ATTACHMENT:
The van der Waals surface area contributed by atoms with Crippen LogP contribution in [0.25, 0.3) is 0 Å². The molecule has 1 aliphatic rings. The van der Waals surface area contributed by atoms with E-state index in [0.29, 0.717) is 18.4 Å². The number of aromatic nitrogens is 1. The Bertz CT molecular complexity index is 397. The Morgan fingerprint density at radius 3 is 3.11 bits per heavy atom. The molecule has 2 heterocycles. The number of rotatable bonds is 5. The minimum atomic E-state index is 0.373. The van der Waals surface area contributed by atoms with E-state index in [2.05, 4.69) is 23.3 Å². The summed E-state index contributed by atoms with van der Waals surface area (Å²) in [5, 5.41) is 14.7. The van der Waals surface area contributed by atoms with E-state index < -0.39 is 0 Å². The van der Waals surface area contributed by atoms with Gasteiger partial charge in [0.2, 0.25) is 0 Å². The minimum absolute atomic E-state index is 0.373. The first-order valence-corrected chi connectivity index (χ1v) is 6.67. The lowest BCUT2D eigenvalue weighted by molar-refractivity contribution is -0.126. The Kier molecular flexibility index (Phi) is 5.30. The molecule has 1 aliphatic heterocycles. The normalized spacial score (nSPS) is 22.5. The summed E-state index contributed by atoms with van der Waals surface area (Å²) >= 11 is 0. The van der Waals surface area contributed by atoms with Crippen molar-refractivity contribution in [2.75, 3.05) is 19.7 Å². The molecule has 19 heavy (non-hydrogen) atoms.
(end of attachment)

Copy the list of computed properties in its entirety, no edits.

The van der Waals surface area contributed by atoms with Crippen LogP contribution in [0.25, 0.3) is 0 Å². The molecule has 1 aliphatic rings. The van der Waals surface area contributed by atoms with E-state index in [0.29, 0.717) is 18.4 Å². The number of aromatic nitrogens is 1. The Bertz CT molecular complexity index is 397. The Morgan fingerprint density at radius 3 is 3.11 bits per heavy atom. The molecule has 2 heterocycles. The number of rotatable bonds is 5. The minimum atomic E-state index is 0.373. The van der Waals surface area contributed by atoms with E-state index in [2.05, 4.69) is 23.3 Å². The summed E-state index contributed by atoms with van der Waals surface area (Å²) in [5, 5.41) is 14.7. The van der Waals surface area contributed by atoms with E-state index < -0.39 is 0 Å². The van der Waals surface area contributed by atoms with Gasteiger partial charge in [0.2, 0.25) is 0 Å². The minimum absolute atomic E-state index is 0.373. The first-order valence-corrected chi connectivity index (χ1v) is 6.67. The lowest BCUT2D eigenvalue weighted by molar-refractivity contribution is -0.126. The Kier molecular flexibility index (Phi) is 5.30. The molecule has 1 aliphatic heterocycles. The normalized spacial score (nSPS) is 22.5. The summed E-state index contributed by atoms with van der Waals surface area (Å²) >= 11 is 0. The van der Waals surface area contributed by atoms with Crippen molar-refractivity contribution in [2.75, 3.05) is 19.7 Å². The molecule has 19 heavy (non-hydrogen) atoms.